THUNDERBEAN THURSDAY
August 29, 2013 posted by Steve Stanchfield

What is “A Fabletoon”?

It’s been more than a busy week here and continues to be, but a cartoon showing is still in order!

When I was first collecting cartoons, I found this film in a giant stack of odd reels being sold by a guy named Jerry Nelson. Jerry was a well known dealer who would also go to the film collector shows, usually with a batch of unmarked or poorly marked reels of every kind of film imaginable. Some collectors and dealers would make sure things
were labeled before selling them, but not Jerry- he’d haul those milk crates full of films right into the show, the trail of disintegrating film smell trailing strongly behind him as he carried them (a side note: acetate film prints start to emit a foul smell as they return to the earth, sort of like old plastic purses smell and get sticky. This has been termed ‘Vinegar Syndrome’ because of the smell, but it’s really just the organic materials in the acetate breaking down).

Jerry must have been in his late 70′s when I first met him at a show, and that was after buying quite a few things from him over the years. He was always very kind. I would usually look for his ad first when the film collector magazine came. It was called ‘The Big Reel’ and big it was- it was folded in half on newsprint and sent with a white newsprint cover surrounding it. At one point he had a whole bunch of Scrappys on his list… and I remember making a deal with him (and
giving him whole paychecks from my high school job) to buy a handful each week. He also had a whole slew of Columbia Rhapsodies (most in original IB technicolor) that were more beat up than almost any film I’ve ever owned. I remember calling him many times right when I got the paper, trying to buy whatever treasure he had for $10 or something, usually being beat to the punch by likely some of the cartoon collectors that are reading this now. Jerry would pause, looking at his list and say, “No, no Steve.. I’m sorry, it’s sold”.

At the film show it was another story- his boxes were usually full of stuff that he hadn’t looked at yet. He handed me a roll of masking tape once and asked me to label as I went along!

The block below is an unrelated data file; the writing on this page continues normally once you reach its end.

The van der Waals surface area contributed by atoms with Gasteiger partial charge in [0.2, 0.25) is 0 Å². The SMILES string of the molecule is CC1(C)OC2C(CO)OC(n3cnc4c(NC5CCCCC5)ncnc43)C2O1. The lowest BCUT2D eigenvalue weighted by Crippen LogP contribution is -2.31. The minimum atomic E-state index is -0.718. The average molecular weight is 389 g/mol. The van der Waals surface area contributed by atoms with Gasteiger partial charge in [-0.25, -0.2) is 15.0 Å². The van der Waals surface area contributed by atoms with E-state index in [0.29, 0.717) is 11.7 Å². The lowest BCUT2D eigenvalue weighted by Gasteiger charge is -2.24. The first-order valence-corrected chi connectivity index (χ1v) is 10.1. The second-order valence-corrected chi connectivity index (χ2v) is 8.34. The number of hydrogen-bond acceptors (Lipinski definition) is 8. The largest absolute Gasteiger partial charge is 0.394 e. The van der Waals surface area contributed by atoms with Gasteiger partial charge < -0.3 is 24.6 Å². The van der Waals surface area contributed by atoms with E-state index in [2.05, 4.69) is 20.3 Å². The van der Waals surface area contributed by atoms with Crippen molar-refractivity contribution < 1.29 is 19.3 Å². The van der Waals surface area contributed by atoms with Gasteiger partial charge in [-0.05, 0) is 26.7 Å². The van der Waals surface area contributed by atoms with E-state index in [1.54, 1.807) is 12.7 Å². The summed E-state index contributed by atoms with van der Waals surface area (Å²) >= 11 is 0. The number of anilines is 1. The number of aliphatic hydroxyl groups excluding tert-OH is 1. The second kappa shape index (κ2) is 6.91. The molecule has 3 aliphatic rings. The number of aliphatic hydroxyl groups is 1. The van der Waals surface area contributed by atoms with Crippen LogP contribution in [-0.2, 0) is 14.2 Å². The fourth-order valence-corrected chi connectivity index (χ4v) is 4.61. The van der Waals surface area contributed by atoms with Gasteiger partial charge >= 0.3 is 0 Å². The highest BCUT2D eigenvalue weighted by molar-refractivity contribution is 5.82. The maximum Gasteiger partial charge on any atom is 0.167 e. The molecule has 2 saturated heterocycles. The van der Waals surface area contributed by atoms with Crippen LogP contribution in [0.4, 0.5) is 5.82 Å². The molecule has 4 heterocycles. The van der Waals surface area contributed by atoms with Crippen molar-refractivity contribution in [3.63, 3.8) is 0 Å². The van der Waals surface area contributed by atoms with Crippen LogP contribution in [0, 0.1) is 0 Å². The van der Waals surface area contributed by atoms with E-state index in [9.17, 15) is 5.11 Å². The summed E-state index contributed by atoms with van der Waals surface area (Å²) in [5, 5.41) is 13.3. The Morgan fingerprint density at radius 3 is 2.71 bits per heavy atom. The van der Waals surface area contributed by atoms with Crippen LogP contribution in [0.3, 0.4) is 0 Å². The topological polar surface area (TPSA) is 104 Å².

In one of those boxes in 1984 or so was this cartoon, The Black Duck, released by Film Highlights. It’s clearly a silent Aesop’s Fable from the late 20′s, but what is really great about it is an amazingly bizarre soundtrack that appears to be half ad-libbed if not almost entirely, with a nice musical score by Winston Sharples.

I especially like “Hiya Kid…. meet me. I’m Butch the Cat from over the hill. I bet you get tired of lookin’ at dem dare ducks!”.

A few years later I found another, A Lad and His Lamp, also with the ‘Fabletoon’ titles. My guess is that these tracks were done in the late 30s or early 40s (from the sound of the Sharples scores), composed for these particular films rather than stock music. Paul Terry gets complete credit for the animation here, with Sharples getting the sole other credit. Maybe one of our other cartoon-ologists will know more about these two releases than I do, or if there are others in this series. For now, here’s A Lad and His Lamp too:

9 Comments

  • Neat story! Wish we had someone like Mr Nelson over here, but no such luck.

  • Those were ,without a doubt,two of the weirdist toons I’ve ever seen! But they were also very entertaining!With just the silent animation alone,it rivals anything the Fleischers or Van Buren did in the early talkie era! I like it in A Lad And His Lamp when the king cat says to the mouse he’s dueling with “Pick up your head!” It just adds to the strangeness of it all!

  • “Pick up your head!” Wow!, this one is terrific!

    And, oh, sure! Who doesn’t remember Jerry? Always amazed me the sheer volume of film he (and a handful of other super collectors) regularly turned over. I mean, who’d have the time to identify much less sit down and look at all that stuff?

  • When I ran some early Terrytoons like these during my ANIMAFEASTIVAL ’79 with Bob Clampett four or five animation buffs were furious. “Why are you showing us this junk!” they said storming out of the theater.

    When the films were done those who had seen them were loud in their thanks. Many had never seen an early Terrytoon.

  • Here’s a bit about the releasing company, from ‘The Film Daily,’ Jan. 10, 1946:

    ROSS LEAVES FILMS, INC. TO ESTABLISH OWN FIRM
    Martin Ross, for the past 10 years associated with Films, Inc. as a sales executive, has formed his own company for the production and distribution of 16 mm. and 8 mm. sound and silent short subjects. The company will operate under the name of Film Highlights, Inc. at 330 W. 42nd St., New York City. Maj. Manny Jacobs, recently discharged from the Army Signal Corps, motion picture division, will be in charge of production.

    Television was still fairly nascent so it could be they were for home viewing.

    • Well that clears up the mystery a little.

  • the big reel. gosh, I had forgotten all about that. i’ll bet I have some of those fliers buried somewhere.

    thanks for posting those cartoons. kind of a shock to see blood pouring out of the fox’s mouth as he dies at 5:45 in the black duck.

    • I loved THE BIG REEL! Had a couple ads placed in it myself!

  • Same here, don’t know of any others in this particular series of releases. Maybe because the others haven’t turned up.

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